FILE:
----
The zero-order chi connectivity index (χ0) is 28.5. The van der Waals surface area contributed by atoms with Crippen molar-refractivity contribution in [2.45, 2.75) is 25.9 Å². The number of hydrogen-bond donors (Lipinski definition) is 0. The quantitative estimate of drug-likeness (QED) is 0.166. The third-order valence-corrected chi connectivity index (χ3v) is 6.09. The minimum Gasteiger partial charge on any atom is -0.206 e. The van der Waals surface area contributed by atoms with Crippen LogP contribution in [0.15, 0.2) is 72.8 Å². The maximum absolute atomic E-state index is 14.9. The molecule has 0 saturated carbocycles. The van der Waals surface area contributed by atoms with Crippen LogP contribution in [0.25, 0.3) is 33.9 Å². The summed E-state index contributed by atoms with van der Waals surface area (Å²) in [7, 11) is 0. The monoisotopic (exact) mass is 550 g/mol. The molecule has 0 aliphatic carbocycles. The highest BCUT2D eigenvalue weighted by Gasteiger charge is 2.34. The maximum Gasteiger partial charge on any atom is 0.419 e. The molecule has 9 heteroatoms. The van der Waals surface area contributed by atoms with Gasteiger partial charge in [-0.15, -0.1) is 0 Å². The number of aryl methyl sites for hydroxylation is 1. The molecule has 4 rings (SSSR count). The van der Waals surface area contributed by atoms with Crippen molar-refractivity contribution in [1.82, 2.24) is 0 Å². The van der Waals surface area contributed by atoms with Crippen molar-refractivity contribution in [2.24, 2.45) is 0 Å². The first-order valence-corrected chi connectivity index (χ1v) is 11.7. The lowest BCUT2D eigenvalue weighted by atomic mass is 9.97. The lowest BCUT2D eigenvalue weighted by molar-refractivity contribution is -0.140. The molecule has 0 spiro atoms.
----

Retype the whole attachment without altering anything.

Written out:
The zero-order chi connectivity index (χ0) is 28.5. The van der Waals surface area contributed by atoms with Crippen molar-refractivity contribution in [2.45, 2.75) is 25.9 Å². The number of hydrogen-bond donors (Lipinski definition) is 0. The quantitative estimate of drug-likeness (QED) is 0.166. The third-order valence-corrected chi connectivity index (χ3v) is 6.09. The minimum Gasteiger partial charge on any atom is -0.206 e. The van der Waals surface area contributed by atoms with Crippen LogP contribution in [0.15, 0.2) is 72.8 Å². The maximum absolute atomic E-state index is 14.9. The molecule has 0 saturated carbocycles. The van der Waals surface area contributed by atoms with Crippen LogP contribution in [0.25, 0.3) is 33.9 Å². The summed E-state index contributed by atoms with van der Waals surface area (Å²) in [7, 11) is 0. The monoisotopic (exact) mass is 550 g/mol. The molecule has 0 aliphatic carbocycles. The highest BCUT2D eigenvalue weighted by Gasteiger charge is 2.34. The maximum Gasteiger partial charge on any atom is 0.419 e. The molecule has 9 heteroatoms. The van der Waals surface area contributed by atoms with Gasteiger partial charge in [-0.15, -0.1) is 0 Å². The number of aryl methyl sites for hydroxylation is 1. The molecule has 4 rings (SSSR count). The van der Waals surface area contributed by atoms with Crippen molar-refractivity contribution in [1.82, 2.24) is 0 Å². The van der Waals surface area contributed by atoms with Crippen molar-refractivity contribution in [2.24, 2.45) is 0 Å². The first-order valence-corrected chi connectivity index (χ1v) is 11.7. The lowest BCUT2D eigenvalue weighted by atomic mass is 9.97. The lowest BCUT2D eigenvalue weighted by molar-refractivity contribution is -0.140. The molecule has 0 spiro atoms.